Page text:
Total Miles Traveled Today: 102

Total Miles Traveled Year to Date: 1509

Day 4 Angelo Towhead to Cumberland Island Towhead:

We must have had at least six large tows pass just after we turned in for the evening last night. Each time we were up in the pilot house just to make sure they passed our anchorage safely. Needless to say, we didn’t get much sleep again. As the sun came up, we followed Karma out of the anchorage. Just one mile downstream, we make our turn onto the Ohio River at mile 981. dsc_0072_0 The Ohio is the only river where the mileage is numbered from it’s origin instead of the mouth. Here at the mouth of the river we begin at mile 981 and will proceed upstream for the next 57 miles. Just after entering the Ohio, our AIS lights up like a Christmas tree. The busy town of Cairo, pronounced Kay-row, is a huge barge fleeting area. There are barges everywhere. It is a busy time as we are constantly trying to determine which barges are moving and which are stationary, who is traveling downstream and who is just fleeting up. We are constantly on the VHF talking with these guys. Our speed has dropped dramatically as we now have a 3 knot current against us. Instead of the 11 MPH that we averaged yesterday, we are now averaging only 7 MPH. Coming to our first lock on the Ohio, Lock 53, we are pleased to find the wickets down. Instead of locking thru, the lockmaster instructs us to pass over the dam. It is a little disconcerting as we go over the wickets. The current is a strong six knots here and we are barely making three knots. dsc_0086 A sailboat ahead of us was not able to make it on the first pass and had to turn around and make a second attempt. He had just enough power to make a one knot upstream battle. We continued fighting our way upstream to the notorious Lock 52. This lock has a bad reputation among boaters for delays and a rude lockmaster who doesn’t like pleasure boaters. We arrived to find the area jammed with barges going both up and downstream. Fearing we would be here for hours, we contacted the lockmaster and were amazed when he told us to proceed immediately to the auxiliary lock. All the big tows were going in the main chamber and the small lock was ready and waiting. Once in the lock we found everyone very friendly and helpful, completely opposite of what others had experienced. The head lockmaster on duty today is a female, the first we have seen at any locks. Maybe that explains our royal treatment. The lock Karma is with us today and we feel so fortunate to get through this lock with no delays. Almost all of the other loopers have had 4-5 hour waits at this lock. Just after locking thru, we hear the sailboat call for a lock thru and he is told there will be a 4 hour wait. With approaching thunder storms forecast for later today, it doesn’t look good for this poor sailboat. Four miles upstream, we reach Paducah, KY and Mile 0 of the Tennessee River. We have the choice of entering the TN River here or continuing up the Ohio to the Cumberland River which then joins the TN. We choose the Cumberland River route. Although this route is 25 miles longer, it bypasses the Kentucky Lock which also has notorious delays and lots of commercial barge traffic. Tonight we enjoy a great protected anchorage behind Cumberland Island. Unlike the anchorages of the past few days, this one offers protection from the tows, current, and wind. Tonight we can rest soundly. dsc_0058_2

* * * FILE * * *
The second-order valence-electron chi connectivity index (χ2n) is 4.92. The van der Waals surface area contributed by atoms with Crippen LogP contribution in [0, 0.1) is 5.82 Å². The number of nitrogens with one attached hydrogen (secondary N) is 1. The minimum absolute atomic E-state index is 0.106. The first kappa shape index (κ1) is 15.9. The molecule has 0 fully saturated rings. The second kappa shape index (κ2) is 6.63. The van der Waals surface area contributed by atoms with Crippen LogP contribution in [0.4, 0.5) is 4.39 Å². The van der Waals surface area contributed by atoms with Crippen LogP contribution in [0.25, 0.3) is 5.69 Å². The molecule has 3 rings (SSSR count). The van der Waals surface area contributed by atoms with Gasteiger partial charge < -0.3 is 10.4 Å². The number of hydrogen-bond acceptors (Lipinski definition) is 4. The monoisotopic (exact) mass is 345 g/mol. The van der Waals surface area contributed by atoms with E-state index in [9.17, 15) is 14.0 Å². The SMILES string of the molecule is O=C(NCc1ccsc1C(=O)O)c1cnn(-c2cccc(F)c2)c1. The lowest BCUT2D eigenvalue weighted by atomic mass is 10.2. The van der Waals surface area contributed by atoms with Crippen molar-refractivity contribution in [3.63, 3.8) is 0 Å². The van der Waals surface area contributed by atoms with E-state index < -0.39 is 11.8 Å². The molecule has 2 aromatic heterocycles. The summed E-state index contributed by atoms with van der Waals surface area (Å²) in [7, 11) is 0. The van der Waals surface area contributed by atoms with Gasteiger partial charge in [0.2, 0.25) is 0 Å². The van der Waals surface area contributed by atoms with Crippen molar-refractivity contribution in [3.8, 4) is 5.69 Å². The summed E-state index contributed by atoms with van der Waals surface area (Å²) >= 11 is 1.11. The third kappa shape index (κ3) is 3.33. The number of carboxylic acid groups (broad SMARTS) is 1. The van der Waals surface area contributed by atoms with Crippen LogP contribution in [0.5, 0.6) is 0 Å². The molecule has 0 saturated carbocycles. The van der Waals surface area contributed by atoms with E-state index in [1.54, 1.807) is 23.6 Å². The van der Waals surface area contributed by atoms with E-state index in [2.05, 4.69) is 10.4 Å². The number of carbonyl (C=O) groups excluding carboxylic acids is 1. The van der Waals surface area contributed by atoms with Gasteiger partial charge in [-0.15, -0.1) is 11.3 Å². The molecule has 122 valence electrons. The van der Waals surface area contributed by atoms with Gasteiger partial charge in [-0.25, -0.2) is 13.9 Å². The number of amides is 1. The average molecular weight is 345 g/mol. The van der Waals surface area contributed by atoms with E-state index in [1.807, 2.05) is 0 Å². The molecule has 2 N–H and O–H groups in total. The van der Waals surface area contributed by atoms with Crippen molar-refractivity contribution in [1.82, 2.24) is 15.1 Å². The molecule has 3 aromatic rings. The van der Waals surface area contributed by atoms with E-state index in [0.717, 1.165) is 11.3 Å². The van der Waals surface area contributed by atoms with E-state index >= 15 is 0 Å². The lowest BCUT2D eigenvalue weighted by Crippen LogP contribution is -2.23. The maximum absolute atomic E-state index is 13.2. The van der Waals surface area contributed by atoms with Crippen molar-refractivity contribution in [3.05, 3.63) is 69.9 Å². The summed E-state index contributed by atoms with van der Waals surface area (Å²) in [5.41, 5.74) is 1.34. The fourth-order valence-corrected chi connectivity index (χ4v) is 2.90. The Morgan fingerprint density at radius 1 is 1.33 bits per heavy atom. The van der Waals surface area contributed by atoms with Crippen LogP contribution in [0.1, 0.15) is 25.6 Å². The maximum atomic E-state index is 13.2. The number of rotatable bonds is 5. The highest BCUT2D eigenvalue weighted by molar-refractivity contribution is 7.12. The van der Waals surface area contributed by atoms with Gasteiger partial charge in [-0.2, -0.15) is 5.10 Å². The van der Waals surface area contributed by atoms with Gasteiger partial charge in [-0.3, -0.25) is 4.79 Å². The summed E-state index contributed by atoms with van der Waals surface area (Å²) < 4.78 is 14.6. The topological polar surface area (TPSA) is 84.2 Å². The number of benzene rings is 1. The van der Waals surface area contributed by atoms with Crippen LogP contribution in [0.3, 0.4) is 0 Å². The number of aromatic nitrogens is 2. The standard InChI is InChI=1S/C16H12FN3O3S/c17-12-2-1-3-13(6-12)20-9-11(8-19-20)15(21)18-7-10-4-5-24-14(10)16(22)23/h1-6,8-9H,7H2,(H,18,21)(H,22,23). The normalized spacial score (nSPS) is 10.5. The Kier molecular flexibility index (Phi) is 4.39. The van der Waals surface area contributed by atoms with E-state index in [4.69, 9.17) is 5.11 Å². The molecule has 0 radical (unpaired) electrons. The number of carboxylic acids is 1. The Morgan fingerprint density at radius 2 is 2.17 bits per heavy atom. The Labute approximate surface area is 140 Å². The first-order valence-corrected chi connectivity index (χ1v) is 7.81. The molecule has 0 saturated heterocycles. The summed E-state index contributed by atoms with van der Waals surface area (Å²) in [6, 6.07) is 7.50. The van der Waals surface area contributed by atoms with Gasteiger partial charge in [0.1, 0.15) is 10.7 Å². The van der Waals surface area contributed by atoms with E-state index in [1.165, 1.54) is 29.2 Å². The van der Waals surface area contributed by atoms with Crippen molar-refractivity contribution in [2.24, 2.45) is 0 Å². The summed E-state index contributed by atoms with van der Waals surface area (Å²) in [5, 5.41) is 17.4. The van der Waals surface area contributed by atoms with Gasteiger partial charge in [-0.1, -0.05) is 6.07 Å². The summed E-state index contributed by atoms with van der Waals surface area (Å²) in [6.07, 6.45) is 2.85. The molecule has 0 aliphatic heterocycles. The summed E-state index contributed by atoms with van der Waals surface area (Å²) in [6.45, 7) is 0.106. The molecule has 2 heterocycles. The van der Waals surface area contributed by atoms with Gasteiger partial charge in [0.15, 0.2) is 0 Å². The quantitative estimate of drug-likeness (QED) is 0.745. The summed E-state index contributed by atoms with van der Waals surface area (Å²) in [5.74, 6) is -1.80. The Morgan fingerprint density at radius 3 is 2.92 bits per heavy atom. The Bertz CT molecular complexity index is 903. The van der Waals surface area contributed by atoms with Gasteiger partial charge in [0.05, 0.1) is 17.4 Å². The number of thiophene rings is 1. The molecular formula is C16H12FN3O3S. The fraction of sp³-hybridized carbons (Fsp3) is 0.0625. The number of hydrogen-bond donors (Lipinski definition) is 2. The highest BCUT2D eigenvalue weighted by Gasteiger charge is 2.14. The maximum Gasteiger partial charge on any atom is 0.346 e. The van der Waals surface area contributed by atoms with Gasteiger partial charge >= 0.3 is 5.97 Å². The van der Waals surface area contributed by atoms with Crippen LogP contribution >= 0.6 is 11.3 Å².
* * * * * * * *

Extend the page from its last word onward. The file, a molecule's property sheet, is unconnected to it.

Total Miles Traveled Today: 58

Total Miles Traveled Year to Date: 1567

Day 5 Cumberland Island Towhead to Green Turtle Bay:

We have a leisurely start this morning as we only have a 30 mile day. Karma leaves ahead of us and we enjoy a few hours of solitude at this beautiful anchorage. Once underway we are soon on the Cumberland River and now in a totally different world as we leave the busy “Super Highways” to the big tows. The Cumberland is narrow and twisty also with some barge traffic but these guys are a lot smaller. It is a very relaxing trip to Barkley Lock. We see lots of wildlife and very little barge traffic. Life is good! Reaching Barkley Lock, we see Karma as they are waiting on the lock doors to open. We are again fortunate with no wait at the lock and drive straight in. This lock is a big guy. We seem like ants in this massive chamber. We have a 57 foot lift and it gets a bit rough at times with our fenders squashed against the lock walls. At one point I though one of the bumpers was going to pop. dsc_0114 Luckily it didn’t and we were soon out of the lock and onto beautiful Barkley Lake. Green Turtle Bay Marina is just ¼ mile upriver and we are soon safely tied to the dock. We will stay here for the next three days before resuming our journey on the Tennessee River as we decompress from our stressful trip on the Mississippi and Ohio. Green Turtle is a great stop with good facilities and several nice restaurant. It is a popular looper stop with over 15 fellow loopers here right now. We are just happy to be here! photo

Total Miles Traveled Today: 33

Total Miles Year to Date: 1600